As a journalist for nigh on half a century, who has covered all kinds of extraordinary stories, big and small, I can quite easily say there has been nothing like this. When I pop out for my daily jog or occasional forays into shops, I keep on having to pinch myself that I have not suddenly woken up in a John Wyndham novel. I almost expect to see triffids wander past my window. Indeed, in the first week of lockdown, Venus shone particularly strongly near the moon, partly because the reduced pollution in London made it more clearly visiable, and I did almost wonder if we were about to be invaded by strange aliens from that hot planet.
All this is to say, frankly, that words do fail me in trying to describe what is happening. ‘Unprecedented’ or ‘extraordinary’ just do not cut it. As I write this, just before Easter to help the poor production people cope with two days of holiday as well as working remotely, The Guardian reports that rail travel has fallen to 5 per cent of normal levels and Eurostar is down to 1 per cent. Note, these are not percentage reductions but the actual numbers travelling compared with the same time last year.
So the unthinkable has become the new normal. Franchising is already a long forgotten concept and cannot be revived in anything like its former structure. The railways have been renationalised and no one has protested. The open access passenger companies have given up the ghost and suspended services. We are moving inexorably towards a reintegrated railway. Poor old Jeremy Corbyn, had he won, would probably not have dared to be as radical as quickly as Grant Shapps, not known for any previous socialist tendencies has been. Network Rail, already in government hands is leeching billions of pounds and no one is even questioning it. Already, tenants have been let off rentals in stations and the freight companies allowed to hold off paying their access charges, while still happily in receipt of the fees they get for providing traction and wagons for track work. That’s because Network Rail is government owned and therefore able to make these decisions – who will pay in the end is, of course, a big question but for another day.
In trying to work out where we go from here, trying to patch up the franchising seems both impossible and unworkable. Given that Network Rail is now in the hands of a competent manager in Andrew Haynes, who also understands operations, surely even an ideologically constrained Tory government might see the sense of simply handing over operations to the infrastructure manager, given that vertical integration was high on the Williams agenda anyway. Running the system as one railway with the flexibility that will be needed in the post-Covid world would make sense.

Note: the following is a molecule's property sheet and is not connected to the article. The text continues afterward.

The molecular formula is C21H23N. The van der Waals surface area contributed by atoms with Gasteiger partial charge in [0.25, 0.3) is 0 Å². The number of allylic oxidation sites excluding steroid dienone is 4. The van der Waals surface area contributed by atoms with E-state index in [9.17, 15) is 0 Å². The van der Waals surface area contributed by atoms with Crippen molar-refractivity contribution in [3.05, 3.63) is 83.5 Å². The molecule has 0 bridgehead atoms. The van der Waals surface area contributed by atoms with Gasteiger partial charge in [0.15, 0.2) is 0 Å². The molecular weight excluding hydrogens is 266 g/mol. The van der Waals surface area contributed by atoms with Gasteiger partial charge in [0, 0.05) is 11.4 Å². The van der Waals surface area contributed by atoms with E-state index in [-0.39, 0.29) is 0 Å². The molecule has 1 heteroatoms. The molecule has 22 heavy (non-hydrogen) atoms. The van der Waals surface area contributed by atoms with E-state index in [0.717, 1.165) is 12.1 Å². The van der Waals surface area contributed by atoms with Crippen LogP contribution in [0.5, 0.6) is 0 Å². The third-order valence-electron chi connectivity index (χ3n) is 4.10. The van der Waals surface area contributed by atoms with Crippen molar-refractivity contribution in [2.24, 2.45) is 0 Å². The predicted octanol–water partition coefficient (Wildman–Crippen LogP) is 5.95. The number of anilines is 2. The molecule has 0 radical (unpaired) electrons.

For example, it is now widely accepted that not everything will return to normal at the same time. Indeed, whole regions might be allowed to emerge out of lockdown while others remain still under restrictions. Therefore, rail services might be required to return to normal schedules in one part of a region but not in another. Co-ordinating such a complex return can only be done centrally and working out any commercial aspects would be impossible.
There is, too, a wider role for the railways in a recovery. As I argued in my previous column, it would be a great mistake to close down the network even with the small number of passengers it currently caters for. Once the economy starts to head back to normal, a process that may well take a decade (note the stock market index in 1928 was 300 and it did not get above that mark again until 1953), the pattern of rail use may change. Certainly, all those season ticket holders will not all come back at once but on the other hand there may well be a huge extra demand for leisure travel. If the restrictions are lifted early enough, I suspect this will be a bumper year for domestic seaside resorts, while few people will be ready to jump in an aeroplane. Again, in all these respects, only government can take the risk.
The one sector that has not been taken over by government is, of course, the rail freight industry. There have been some big losses. Aggregates have largely dried up because work on housebuilding and other civil engineering projects have been suspended. China stopped sending their big boxes some weeks ago which meant a reduction in freight trains to and from Felixstowe, though there are signs that they may start arriving again towards the end of this month. However, this will only serve to illustrate the topsy turvy nature of what is happening to the world’s economies. As China begins to reduce its lockdown, and fulfils orders that were made months ago, we are heading for an even tighter one – or at least, we are certainly not looking to relax restrictions. That means all those clothes for Primark or electronic goods for Curry’s will just sit in warehouses for months since the retail outlets are currently shut. That will mean another hiatus for railfreight, and then quite possibly another boom when things start to return to normal.